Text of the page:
'There's nothing wrong with wanting to be rich: just don't trample on people to get to the top.'


There’s an argument I keep having with my friends about Kim Kardashian.

This is how the debate usually goes:

Friend: Ugh, Kim Kardashian is naked on Instagram again.

Me: So what? That’s how she makes money. Everyone has a right to make money using the skills they’ve been given, and we can’t shame them for that.

Friend: Sure, but the Kardashians just promote a materially superficial lifestyle.

Me: There’s nothing wrong with wanting nice things. Everyone wants nice things! Everyone wants to feel financially successful.

If you deny that’s true, you’re not being entirely honest. Of course, there’s a scale, and “rich” means different things to different people. But basically:

“Money is so boring and I hate it” – said no one, ever.

We all need it. Wherever you sit on the financial spectrum, we all think about not having enough money to do the things we want to do, and to get the most out of life.

And we shouldn’t have to apologise for wanting what we want.

The MMOL team discuss if it’s okay to say “I want to be rich”. Post continues after…

LA novelist Jessica Knoll recently wrote an article called “I want to be rich and I’m not sorry“, and I certainly don’t think she needs to apologise. Knoll talks about wanting financial freedom in the form of real wealth, and the only difference is, she is proud to say it aloud.


She’s not being vulgar. She’s not admitting a ‘weakness’. She is being honest. Knoll is saying “I want and deserve to be rich, so I’m willing to do what needs to be done.”

You go, girl.

But in one of my more recent Kardashian debates, one friend noted that whilst there’s nothing wrong with wanting to be rich, she judges the way that some people get there. The example she used is the owner of one of Australia’s largest convenience store chains, who has made billions “from selling cigarettes to dying addicts” – as she describes it.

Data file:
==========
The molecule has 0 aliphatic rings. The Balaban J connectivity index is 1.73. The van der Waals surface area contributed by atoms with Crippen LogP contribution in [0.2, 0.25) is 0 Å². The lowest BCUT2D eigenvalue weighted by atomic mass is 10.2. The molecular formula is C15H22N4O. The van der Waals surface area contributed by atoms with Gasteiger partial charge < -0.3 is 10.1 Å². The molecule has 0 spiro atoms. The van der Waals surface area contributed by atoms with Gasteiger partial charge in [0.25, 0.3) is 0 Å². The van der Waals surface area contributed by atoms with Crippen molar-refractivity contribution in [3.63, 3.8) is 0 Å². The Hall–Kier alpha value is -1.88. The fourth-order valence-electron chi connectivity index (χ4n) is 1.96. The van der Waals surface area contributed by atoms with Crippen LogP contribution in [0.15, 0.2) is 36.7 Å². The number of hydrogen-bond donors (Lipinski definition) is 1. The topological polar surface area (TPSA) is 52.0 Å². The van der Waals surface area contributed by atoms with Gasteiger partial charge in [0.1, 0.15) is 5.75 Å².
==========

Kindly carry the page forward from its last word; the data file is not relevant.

And whilst I defended that at the time (because I love playing devil’s advocate), her point is absolutely valid.

Let’s consider it like this: this man identified a gap in the market, and then made a lot of money from that – is he smart, or is he selfish?

He hasn’t done anything illegal, but according to my friend, he’s crossed a line. Why? Because she’s judging his ethics of “selling cigarettes to dying addicts.” To her, he’s rich because he is selfish and has trampled on lives to get there.

I tend to avoid jumping on the anti-Kardashian bandwagon, but a lot of people (like my aforementioned friends whom I debate her with) easily apply the same logic to that family’s ethics.


Whilst I don’t judge the Kardashians like that, I’m not without my own strong principles. I wouldn’t pay to see a circus animals perform. I care about sustainability. I try to avoid buying anything that was made in a sweatshop or with child labour (to my knowledge).

People running businesses who don’t have those ethics – they’re in it to make money. I get that. No problem. But if it’s making money at the direct and tangible cost of others? Big problem.

Now, it’s time to get deep.

Personal definition of what it means to be ‘rich’ varies significantly. For some, it’s utter financial freedom to do whatever they want. For others, it’s simply not having to worry about budgeting to buy the kids’ school uniforms.

And for me? I always think of myself as the richest woman in the world. I’ve got a son who’s beautiful 90 percent of the time (a little PIA the other ten percent). A family who has stopped laughing at my jokes, but whom I’m in constant contact with and who would ANYTHING for me. I’m well-employed. Overall, I’ve had a good life.

To me, that’s real wealth; those riches are more than enough for me.

But, if you want more than that, and can be a decent person while you’re achieving it? I wish you all the best.